In 1996 Capcom created a beloved classic gaming franchise that pushed an entire genre into the mainstream and has since crossed over into film to become a true pop culture landmark. The original Resident Evil set a bar for the survival horror genre that I’m not convinced has been cleared yet. It was a game people bought the PlayStation just to play along with established brands like Final Fantasy. This was one of the games that helped cement Sony’s presence as the new king of the console scene.
The original game has since been released as a director’s cut, remade, and ported to nearly every console in existence. From a gameplay standpoint, most gamers can agree that Resident Evil hasn’t really aged well, but for those of us who were there when it revolutionized horror storytelling in gaming and gave us a whole new experience in fear, we’ll always have the memories. Here are the moments that creeped me out so much that I still remember the feeling nearly twenty years later.
Eight arms to hug you with.
Most creatures on God’s green Earth don’t really scare me much. Lions and tigers and bears are just big kitties and furry critters and I think snakes are cool. But spiders, man. That shit freaks me out. I can’t even be in the same room with one without shaking and twitching uncontrollably. And this from a kid who used to keep pet tarantulas. Yeah, I don’t get it either.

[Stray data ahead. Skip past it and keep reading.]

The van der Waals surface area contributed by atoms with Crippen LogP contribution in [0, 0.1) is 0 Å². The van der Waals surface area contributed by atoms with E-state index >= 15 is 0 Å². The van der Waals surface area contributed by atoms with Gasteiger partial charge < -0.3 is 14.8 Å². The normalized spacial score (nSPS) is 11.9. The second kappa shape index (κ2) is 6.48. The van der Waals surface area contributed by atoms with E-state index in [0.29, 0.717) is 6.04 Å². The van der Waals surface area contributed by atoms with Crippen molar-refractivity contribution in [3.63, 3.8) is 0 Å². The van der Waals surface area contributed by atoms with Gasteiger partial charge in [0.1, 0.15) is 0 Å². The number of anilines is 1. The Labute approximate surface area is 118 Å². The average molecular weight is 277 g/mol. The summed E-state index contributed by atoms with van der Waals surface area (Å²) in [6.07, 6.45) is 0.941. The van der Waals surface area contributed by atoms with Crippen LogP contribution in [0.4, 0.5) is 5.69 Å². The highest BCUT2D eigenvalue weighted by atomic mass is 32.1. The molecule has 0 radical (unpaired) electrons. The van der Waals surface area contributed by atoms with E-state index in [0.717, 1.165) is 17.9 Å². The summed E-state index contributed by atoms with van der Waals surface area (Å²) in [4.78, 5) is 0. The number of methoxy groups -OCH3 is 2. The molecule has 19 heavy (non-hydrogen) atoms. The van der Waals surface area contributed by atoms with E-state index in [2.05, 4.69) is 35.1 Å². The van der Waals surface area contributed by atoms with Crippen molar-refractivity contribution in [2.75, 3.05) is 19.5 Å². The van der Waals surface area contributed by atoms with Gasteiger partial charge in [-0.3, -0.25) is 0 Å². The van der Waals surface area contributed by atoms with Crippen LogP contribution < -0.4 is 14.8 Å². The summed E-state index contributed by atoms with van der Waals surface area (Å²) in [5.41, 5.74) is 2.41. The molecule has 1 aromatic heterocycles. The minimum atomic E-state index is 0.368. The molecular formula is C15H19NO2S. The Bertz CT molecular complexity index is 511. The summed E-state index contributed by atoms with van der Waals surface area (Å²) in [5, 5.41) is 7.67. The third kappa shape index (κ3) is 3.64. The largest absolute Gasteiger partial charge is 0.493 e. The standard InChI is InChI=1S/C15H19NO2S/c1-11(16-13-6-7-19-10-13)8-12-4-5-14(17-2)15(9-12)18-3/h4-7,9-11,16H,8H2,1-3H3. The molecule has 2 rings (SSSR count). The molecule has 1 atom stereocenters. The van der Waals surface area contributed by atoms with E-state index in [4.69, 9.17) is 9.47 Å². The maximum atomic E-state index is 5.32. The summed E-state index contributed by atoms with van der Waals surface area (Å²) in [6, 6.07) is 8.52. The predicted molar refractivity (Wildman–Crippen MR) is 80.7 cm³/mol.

Anyways, I remember the abject horror of playing those early PlayStation games and experiencing (for the time) lifelike threats on my screen for the first time. I went from classic Nintendo to these hairy 8-legged monstrosities who would rear up like a real spider in a threat pose. It chilled me to the bone and induced complete panic the first time I saw it. And the fact that they were clinging to the ceiling and would drop down right next to you made it even more horrifying.
If nothing else, experiencing the giant spiders in Resident Evil prepared me for the HD arachnids infesting Skyrim, which may have caused me a heart-attack if I hadn’t been prepared for it by plying through this PS classics so at least some good came out of almost wetting myself.
Off with her head!
Resident Evil’s save system was part of what made it so nerve-wracking. You explored the mansion and its grounds scrounging every little thing you could find to survive the onslaught of monsters. You could only save in certain rooms, but on top of that, you needed ink ribbons to activate the typewriter to record your progress. So no save-spamming allowed. You had to use them sparingly.